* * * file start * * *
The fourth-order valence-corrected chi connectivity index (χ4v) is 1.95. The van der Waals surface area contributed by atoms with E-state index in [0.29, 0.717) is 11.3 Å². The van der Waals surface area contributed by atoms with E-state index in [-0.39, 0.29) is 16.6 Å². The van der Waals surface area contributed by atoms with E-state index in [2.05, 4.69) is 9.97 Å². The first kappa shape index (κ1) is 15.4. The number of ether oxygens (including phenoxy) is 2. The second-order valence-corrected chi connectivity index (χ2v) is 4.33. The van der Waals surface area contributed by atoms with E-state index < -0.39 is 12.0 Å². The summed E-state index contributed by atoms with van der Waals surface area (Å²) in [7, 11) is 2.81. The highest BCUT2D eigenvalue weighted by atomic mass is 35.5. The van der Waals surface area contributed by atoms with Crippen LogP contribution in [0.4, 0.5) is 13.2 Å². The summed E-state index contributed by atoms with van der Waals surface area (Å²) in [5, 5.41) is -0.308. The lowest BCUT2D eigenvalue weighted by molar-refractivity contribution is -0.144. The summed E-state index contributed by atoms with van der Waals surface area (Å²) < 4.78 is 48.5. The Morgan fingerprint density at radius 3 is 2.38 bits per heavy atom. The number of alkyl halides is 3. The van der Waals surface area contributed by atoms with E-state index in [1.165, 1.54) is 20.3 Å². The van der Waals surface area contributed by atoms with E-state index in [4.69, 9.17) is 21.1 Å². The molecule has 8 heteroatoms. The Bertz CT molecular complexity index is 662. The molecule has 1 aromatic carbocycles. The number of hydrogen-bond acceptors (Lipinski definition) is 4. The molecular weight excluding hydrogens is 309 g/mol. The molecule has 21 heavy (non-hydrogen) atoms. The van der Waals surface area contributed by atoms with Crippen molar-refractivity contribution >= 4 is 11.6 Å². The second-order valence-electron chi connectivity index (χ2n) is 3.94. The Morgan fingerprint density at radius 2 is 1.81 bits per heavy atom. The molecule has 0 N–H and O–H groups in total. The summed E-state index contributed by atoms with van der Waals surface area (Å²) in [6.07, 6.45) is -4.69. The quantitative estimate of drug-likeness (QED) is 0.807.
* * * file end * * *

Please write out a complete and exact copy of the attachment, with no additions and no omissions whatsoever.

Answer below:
The fourth-order valence-corrected chi connectivity index (χ4v) is 1.95. The van der Waals surface area contributed by atoms with E-state index in [0.29, 0.717) is 11.3 Å². The van der Waals surface area contributed by atoms with E-state index in [-0.39, 0.29) is 16.6 Å². The van der Waals surface area contributed by atoms with E-state index in [2.05, 4.69) is 9.97 Å². The first kappa shape index (κ1) is 15.4. The number of ether oxygens (including phenoxy) is 2. The second-order valence-corrected chi connectivity index (χ2v) is 4.33. The van der Waals surface area contributed by atoms with E-state index < -0.39 is 12.0 Å². The summed E-state index contributed by atoms with van der Waals surface area (Å²) in [7, 11) is 2.81. The highest BCUT2D eigenvalue weighted by atomic mass is 35.5. The van der Waals surface area contributed by atoms with Crippen LogP contribution in [0.4, 0.5) is 13.2 Å². The summed E-state index contributed by atoms with van der Waals surface area (Å²) in [5, 5.41) is -0.308. The lowest BCUT2D eigenvalue weighted by molar-refractivity contribution is -0.144. The summed E-state index contributed by atoms with van der Waals surface area (Å²) < 4.78 is 48.5. The Morgan fingerprint density at radius 3 is 2.38 bits per heavy atom. The number of alkyl halides is 3. The van der Waals surface area contributed by atoms with E-state index in [1.165, 1.54) is 20.3 Å². The van der Waals surface area contributed by atoms with E-state index in [4.69, 9.17) is 21.1 Å². The molecule has 8 heteroatoms. The Bertz CT molecular complexity index is 662. The molecule has 1 aromatic carbocycles. The number of hydrogen-bond acceptors (Lipinski definition) is 4. The molecular weight excluding hydrogens is 309 g/mol. The molecule has 21 heavy (non-hydrogen) atoms. The van der Waals surface area contributed by atoms with Crippen molar-refractivity contribution >= 4 is 11.6 Å². The second-order valence-electron chi connectivity index (χ2n) is 3.94. The Morgan fingerprint density at radius 2 is 1.81 bits per heavy atom. The molecule has 0 N–H and O–H groups in total. The summed E-state index contributed by atoms with van der Waals surface area (Å²) in [6.07, 6.45) is -4.69. The quantitative estimate of drug-likeness (QED) is 0.807.